Forget the lei and mai tai greeting. When more than 2,500 astronomers from around the world converge on Honolulu for their triennial convention Aug. 3-14, they are likely to be welcomed by demonstrators.
Some of those who oppose the Thirty Meter Telescope view the 29th International Astronomical Union General Assembly at the Hawai‘i Convention Center — to be held in Hawaii for the first time — as an opportunity to get the truth out as they see it about the TMT controversy.
At the same time, they are angry and disappointed that the IAU has made no accommodation for opponents to formally address the assembly of astronomers about the $1.4 billion telescope planned for the summit of Mauna Kea.
“To come to Hawaii now and not address this situation would be completely disrespectful,” said Lanakila Mangauil, one of the leaders of the Mauna Kea “protectors.”
TMT foes say they are trying to arrange a simultaneous meeting at another venue in hopes of engaging at least some of the astronomers in a dialogue about the controversy.
Mangauil, a Hawaiian cultural practitioner from Hawaii island, said the truth is many of the world’s astronomers may be unaware of how important Mauna Kea is to the Hawaiian people and how the massive 18-story observatory will desecrate a sacred mountain.
“Our stance is we are not against astronomy,” he said. “Our issue is where they put the buildings.”
Founded in 1919, the IAU is the world’s largest professional body for astronomers. The group comes together every three years to share their research, talk about scientific issues and establish standards in the field.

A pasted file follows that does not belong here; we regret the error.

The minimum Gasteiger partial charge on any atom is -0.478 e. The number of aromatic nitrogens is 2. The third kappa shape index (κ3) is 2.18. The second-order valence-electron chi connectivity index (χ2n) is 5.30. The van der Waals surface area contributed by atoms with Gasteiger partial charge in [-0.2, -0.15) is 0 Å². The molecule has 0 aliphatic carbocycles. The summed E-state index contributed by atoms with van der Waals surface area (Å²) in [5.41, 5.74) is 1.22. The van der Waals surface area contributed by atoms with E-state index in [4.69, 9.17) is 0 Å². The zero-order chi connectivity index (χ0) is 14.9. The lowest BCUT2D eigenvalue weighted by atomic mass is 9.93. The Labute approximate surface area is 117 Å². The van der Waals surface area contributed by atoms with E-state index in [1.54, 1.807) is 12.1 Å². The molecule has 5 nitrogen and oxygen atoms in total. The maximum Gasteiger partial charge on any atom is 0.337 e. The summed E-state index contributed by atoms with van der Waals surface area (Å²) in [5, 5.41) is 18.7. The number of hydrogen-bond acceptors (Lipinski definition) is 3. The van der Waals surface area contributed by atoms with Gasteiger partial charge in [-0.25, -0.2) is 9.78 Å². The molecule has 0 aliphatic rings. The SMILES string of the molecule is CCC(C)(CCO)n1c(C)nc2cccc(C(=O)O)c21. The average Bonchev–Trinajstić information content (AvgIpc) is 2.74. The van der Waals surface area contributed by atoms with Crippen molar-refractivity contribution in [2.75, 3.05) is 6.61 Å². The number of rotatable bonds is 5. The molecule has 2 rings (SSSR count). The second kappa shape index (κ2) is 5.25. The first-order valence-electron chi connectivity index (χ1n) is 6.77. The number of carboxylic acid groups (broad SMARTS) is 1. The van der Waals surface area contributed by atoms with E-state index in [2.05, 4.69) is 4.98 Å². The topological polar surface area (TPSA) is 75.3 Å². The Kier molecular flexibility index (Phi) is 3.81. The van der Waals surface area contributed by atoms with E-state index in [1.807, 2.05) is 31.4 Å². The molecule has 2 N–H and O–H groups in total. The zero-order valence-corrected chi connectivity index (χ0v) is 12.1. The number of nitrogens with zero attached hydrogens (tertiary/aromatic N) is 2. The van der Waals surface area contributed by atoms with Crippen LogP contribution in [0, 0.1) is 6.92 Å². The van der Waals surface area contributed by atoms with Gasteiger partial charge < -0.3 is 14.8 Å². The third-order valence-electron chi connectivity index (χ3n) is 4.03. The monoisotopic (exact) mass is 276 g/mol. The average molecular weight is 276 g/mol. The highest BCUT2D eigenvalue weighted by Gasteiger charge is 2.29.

The IAU also serves as the internationally recognized authority for assigning designations to celestial bodies and surface features on them. This is the same group that made worldwide news in 2006 when it demoted Pluto to dwarf planet status.
Three years later, at the 2009 meeting in Rio de Janeiro, the University of Hawaii teamed up with the American Astronomical Society to pitch Honolulu as host of the 2015 general assembly. Honolulu won out over Paris and Calgary, Canada. (Beijing was the 2012 host.) This year will be the first time the U.S. has hosted the event since Baltimore in 1988.
Conference officials estimate Hawaii will see an economic impact between $10 million and $20 million, with many of the astronomers from 75 countries also vacationing in the islands before and afterward.
Gov. David Ige embraced the IAU meeting warmly in a welcome letter appearing on the convention’s website, praising the group for choosing Hawaii, “where interest in astronomy is deeply entrenched in our island heritage.
“The heavens played a central role in ancient Hawaiian culture, and early Polynesians relied on their knowledge of the stars to successfully navigate thousands of miles across the open ocean. Today, Hawaii continues to be at the forefront of astronomical studies through the observa- tories at Maunakea on the island of Hawaii and Haleakala on Maui,” Ige wrote, using the single-word spelling for Mauna Kea preferred in some quarters.
Some conference events are open to the public, including a couple of presentations of local interest. Polynesian Voyaging Society master navigator Kalepa Baybayan, who is also ‘Imiloa Astronomy Center navigator-in-residence, will discuss the use of stars by ancient Hawaiian navigators Aug. 4, while Gunther Hasinger, director of UH’s Institute for Astronomy, will talk about the development of modern astronomy in Hawaii Aug. 11.